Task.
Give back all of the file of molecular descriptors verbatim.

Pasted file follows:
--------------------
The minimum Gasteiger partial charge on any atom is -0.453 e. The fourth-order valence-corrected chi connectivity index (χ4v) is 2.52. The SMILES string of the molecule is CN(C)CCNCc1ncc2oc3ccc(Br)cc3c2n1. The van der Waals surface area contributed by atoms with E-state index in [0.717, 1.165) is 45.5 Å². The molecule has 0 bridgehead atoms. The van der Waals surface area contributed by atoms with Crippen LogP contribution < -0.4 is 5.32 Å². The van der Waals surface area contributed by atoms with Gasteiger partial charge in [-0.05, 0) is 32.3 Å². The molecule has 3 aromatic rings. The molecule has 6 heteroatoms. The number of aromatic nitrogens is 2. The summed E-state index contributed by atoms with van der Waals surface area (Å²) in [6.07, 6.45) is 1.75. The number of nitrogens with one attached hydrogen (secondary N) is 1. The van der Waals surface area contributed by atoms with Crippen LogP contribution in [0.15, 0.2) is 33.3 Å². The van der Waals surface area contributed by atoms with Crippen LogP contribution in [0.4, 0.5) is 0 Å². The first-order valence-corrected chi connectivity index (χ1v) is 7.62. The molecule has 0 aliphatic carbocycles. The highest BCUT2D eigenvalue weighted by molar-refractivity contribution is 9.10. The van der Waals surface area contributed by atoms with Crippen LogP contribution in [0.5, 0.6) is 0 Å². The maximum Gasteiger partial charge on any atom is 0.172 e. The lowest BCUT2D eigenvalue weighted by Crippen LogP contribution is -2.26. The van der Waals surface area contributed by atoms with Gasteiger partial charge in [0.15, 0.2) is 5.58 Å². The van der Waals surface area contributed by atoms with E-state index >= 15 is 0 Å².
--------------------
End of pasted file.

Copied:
The minimum Gasteiger partial charge on any atom is -0.453 e. The fourth-order valence-corrected chi connectivity index (χ4v) is 2.52. The SMILES string of the molecule is CN(C)CCNCc1ncc2oc3ccc(Br)cc3c2n1. The van der Waals surface area contributed by atoms with E-state index in [0.717, 1.165) is 45.5 Å². The molecule has 0 bridgehead atoms. The van der Waals surface area contributed by atoms with Crippen LogP contribution < -0.4 is 5.32 Å². The van der Waals surface area contributed by atoms with Gasteiger partial charge in [-0.05, 0) is 32.3 Å². The molecule has 3 aromatic rings. The molecule has 6 heteroatoms. The number of aromatic nitrogens is 2. The summed E-state index contributed by atoms with van der Waals surface area (Å²) in [6.07, 6.45) is 1.75. The number of nitrogens with one attached hydrogen (secondary N) is 1. The van der Waals surface area contributed by atoms with Crippen LogP contribution in [0.15, 0.2) is 33.3 Å². The van der Waals surface area contributed by atoms with Crippen LogP contribution in [0.4, 0.5) is 0 Å². The first-order valence-corrected chi connectivity index (χ1v) is 7.62. The molecule has 0 aliphatic carbocycles. The highest BCUT2D eigenvalue weighted by molar-refractivity contribution is 9.10. The van der Waals surface area contributed by atoms with Crippen LogP contribution in [0.5, 0.6) is 0 Å². The maximum Gasteiger partial charge on any atom is 0.172 e. The lowest BCUT2D eigenvalue weighted by Crippen LogP contribution is -2.26. The van der Waals surface area contributed by atoms with Gasteiger partial charge in [0.15, 0.2) is 5.58 Å². The van der Waals surface area contributed by atoms with E-state index >= 15 is 0 Å².